Our bathroom got a makeover over the past few weeks thanks to the heroic painting efforts of misses weekndr and my own do-it-yourself inspiration.
We installed wainscoting in our bathroom and used the opportunity to choose a new paint color, one that “complements our skin tones” as the wife notes, and lightens up the place. Before I get into it, let me ask: is wainscoting the most mispronounced word in the home improvement dictionary? While it does technically coat the walls, it’s not pronounced that way! Take a listen if you don’t believe me.
Why Use Wainscot?
The wainscoting solved a few problems for us. First, there was a rotted area around the trim where the wall meets the bathtub shower insert, which needed to be ripped out and replaced. Second, I’m not so good with drywall seams, especially when patching a small section of a painted wall, so instead of sweating over the details, I covered up my drywall patch with 1/8-in. thick masonite beadboard, purchased at Lowes as a 4×8 sheet.
How to install it
The first step after the drywall is complete is to attach square baseboard trim to the wall. I used 4-in.-wide maple trim. Next, cut the beadboard panels into strips (I cut the panels in thirds making each 32-in. tall) and adhere the panels to the wall with liquid nails. A few shots from the pneumatic nailer will hold them in place as the liquid nails dries.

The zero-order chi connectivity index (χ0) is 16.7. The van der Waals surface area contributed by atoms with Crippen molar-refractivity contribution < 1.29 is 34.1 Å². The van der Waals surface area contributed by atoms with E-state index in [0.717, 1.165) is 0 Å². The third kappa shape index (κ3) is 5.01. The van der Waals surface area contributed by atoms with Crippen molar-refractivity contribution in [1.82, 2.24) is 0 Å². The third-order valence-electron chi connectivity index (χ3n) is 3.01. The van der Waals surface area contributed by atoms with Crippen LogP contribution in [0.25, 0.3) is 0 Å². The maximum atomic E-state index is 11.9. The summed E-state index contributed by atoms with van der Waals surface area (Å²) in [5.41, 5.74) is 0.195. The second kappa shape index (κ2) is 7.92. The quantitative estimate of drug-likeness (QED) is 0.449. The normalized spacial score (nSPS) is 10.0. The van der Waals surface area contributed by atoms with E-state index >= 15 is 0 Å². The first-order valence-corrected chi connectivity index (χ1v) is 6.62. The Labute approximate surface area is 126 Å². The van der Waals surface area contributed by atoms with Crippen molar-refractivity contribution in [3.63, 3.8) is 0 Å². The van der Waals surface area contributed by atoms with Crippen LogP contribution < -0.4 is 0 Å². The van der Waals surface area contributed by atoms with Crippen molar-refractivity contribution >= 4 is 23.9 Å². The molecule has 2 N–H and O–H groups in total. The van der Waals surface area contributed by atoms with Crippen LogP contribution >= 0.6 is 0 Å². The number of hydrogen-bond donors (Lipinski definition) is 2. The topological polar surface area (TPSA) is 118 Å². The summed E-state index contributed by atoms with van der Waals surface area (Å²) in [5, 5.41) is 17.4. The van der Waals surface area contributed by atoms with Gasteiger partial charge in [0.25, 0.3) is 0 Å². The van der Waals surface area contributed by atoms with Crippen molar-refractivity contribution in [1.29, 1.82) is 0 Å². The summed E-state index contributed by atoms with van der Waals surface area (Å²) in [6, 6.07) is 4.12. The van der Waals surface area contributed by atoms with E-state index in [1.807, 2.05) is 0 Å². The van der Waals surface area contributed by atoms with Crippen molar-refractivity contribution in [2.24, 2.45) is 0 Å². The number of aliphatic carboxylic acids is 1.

To conceal any gaps that might appear between the baseboard trim and beadboard due to inconsistencies in the plumb and level of the floor or wall, attach a decorative quarter-round trim over that corner joint. This also adds some additional flair to the baseboard trim.
Finally, I nailed a molded chair rail along the top edge. I butted the trim right up against the beadboard and sealed the joint with silicon puddy. You can also overlap the trim if you need to conceal major gaps along the joint top (as seen in photo) or go one step further and cut a rabbet along the edge of the chair rail that hangs over the beadboard.
You don’t have to be extremely precise with the miter joints and transitions. As the old saying goes, ‘without puddy, paint, and glue, what would a poor carpenter do?” With that advice in mind, fill all the nail holes, seams, and edges with a latex or silicon caulking and sand smooth. Then apply a coat of primer and a few coats of top coat paint, and Voila!